MEDIA STATEMENT: Long-Term Care

December 17, 2020

Toronto – December 17, 2020: The Ontario Nurses’ Association is cautiously optimistic about the provincial government’s announcement released today on staffing levels in long-term care, but ONA awaits important details regarding implementation, skill mix and timelines.

“We appreciate any improvements in long-term care staffing that will provide much-needed support and relief for our residents,” ONA President Vicki McKenna, RN, notes. “But before we champion this news, we must be provided with additional details including how the staffing plan will unfold as well as timelines.”

ONA has been one of many organizations calling for improvements in registered nurse staffing, health-care support and minimum care hours for residents of long-term care for decades. On several occasions, ONA provided expert testimony, facts and front-line experiences our members experienced in the first wave of COVID-19 to the province’s COVID-19 Long-Term Care Commission. Key in our recommendations is a minimum four hours of care per resident per day.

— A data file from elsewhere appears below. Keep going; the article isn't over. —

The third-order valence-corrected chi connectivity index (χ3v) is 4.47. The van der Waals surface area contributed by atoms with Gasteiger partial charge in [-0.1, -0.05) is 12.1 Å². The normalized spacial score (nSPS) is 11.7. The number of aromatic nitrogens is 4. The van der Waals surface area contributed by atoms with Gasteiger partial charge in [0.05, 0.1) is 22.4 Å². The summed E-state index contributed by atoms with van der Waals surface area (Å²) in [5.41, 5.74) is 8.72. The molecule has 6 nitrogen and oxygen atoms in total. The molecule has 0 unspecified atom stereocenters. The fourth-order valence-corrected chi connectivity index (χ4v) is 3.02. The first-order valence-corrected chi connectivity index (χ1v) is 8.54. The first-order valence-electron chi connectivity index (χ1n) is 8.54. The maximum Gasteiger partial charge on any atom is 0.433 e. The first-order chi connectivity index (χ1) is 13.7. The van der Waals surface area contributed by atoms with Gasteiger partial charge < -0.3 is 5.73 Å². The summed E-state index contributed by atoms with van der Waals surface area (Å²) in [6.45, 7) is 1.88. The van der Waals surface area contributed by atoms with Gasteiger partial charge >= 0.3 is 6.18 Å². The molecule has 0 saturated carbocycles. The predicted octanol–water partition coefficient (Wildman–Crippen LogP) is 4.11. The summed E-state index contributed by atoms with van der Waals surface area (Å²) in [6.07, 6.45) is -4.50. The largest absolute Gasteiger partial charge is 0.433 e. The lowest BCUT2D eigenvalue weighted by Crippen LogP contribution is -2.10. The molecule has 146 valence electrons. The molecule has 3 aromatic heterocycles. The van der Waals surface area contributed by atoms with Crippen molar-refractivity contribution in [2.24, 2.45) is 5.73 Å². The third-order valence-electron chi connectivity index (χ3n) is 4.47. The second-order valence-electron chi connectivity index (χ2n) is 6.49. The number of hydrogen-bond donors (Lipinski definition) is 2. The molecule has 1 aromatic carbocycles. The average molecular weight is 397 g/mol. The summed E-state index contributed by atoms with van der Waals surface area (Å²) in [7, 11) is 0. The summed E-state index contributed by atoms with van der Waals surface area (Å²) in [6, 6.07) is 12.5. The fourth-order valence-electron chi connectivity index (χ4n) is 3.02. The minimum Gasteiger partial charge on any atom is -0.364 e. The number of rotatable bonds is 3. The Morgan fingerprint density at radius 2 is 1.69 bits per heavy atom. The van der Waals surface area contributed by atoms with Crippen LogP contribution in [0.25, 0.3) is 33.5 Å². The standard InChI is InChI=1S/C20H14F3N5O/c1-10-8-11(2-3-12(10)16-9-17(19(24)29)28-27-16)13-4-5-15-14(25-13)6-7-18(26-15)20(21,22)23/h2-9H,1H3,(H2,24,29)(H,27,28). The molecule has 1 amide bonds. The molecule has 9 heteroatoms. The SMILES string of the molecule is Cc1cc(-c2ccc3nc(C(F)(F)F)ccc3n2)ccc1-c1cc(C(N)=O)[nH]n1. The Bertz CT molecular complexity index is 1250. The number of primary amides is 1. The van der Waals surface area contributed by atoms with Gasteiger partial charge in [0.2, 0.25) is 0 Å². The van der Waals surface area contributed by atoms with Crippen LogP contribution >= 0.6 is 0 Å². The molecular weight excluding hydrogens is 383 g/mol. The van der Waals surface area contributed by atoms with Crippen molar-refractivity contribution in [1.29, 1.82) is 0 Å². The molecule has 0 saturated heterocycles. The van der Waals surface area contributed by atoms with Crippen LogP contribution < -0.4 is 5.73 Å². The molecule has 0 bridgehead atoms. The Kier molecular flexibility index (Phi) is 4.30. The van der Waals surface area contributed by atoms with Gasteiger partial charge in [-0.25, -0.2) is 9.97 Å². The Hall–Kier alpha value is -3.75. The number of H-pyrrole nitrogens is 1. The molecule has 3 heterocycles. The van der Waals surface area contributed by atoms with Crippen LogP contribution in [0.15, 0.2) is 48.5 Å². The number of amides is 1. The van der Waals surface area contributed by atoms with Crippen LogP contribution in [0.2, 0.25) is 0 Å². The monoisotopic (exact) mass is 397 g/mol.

“We need to know how these precious four hours will be implemented so that they will achieve better outcomes for residents,” McKenna says. “I will hold the government accountable for adding registered nurses to the team of registered practical nurses, nurse practitioners and personal support workers (PSW) and others in long-term care to address rising resident acuity as soon as possible. Our residents need this care now.”

Although the government’s plan did provide some details regarding PSW education and training, the plan does not appear to address the need to increase funding for additional registered nurse seats in colleges and universities. “Long-term care is stretched thin, and we must build capacity now within our current nursing students, part of which includes fixing their clinical placements which have been cancelled due to the pandemic,” McKenna emphasizes. “Workplaces must be given the green light now to open up to train nursing students to give them the hands-on experiences they need. If PSWs are able to go into workplaces to be trained, so should nursing students.”

For more information: 

Katherine Russo 647-539-1925


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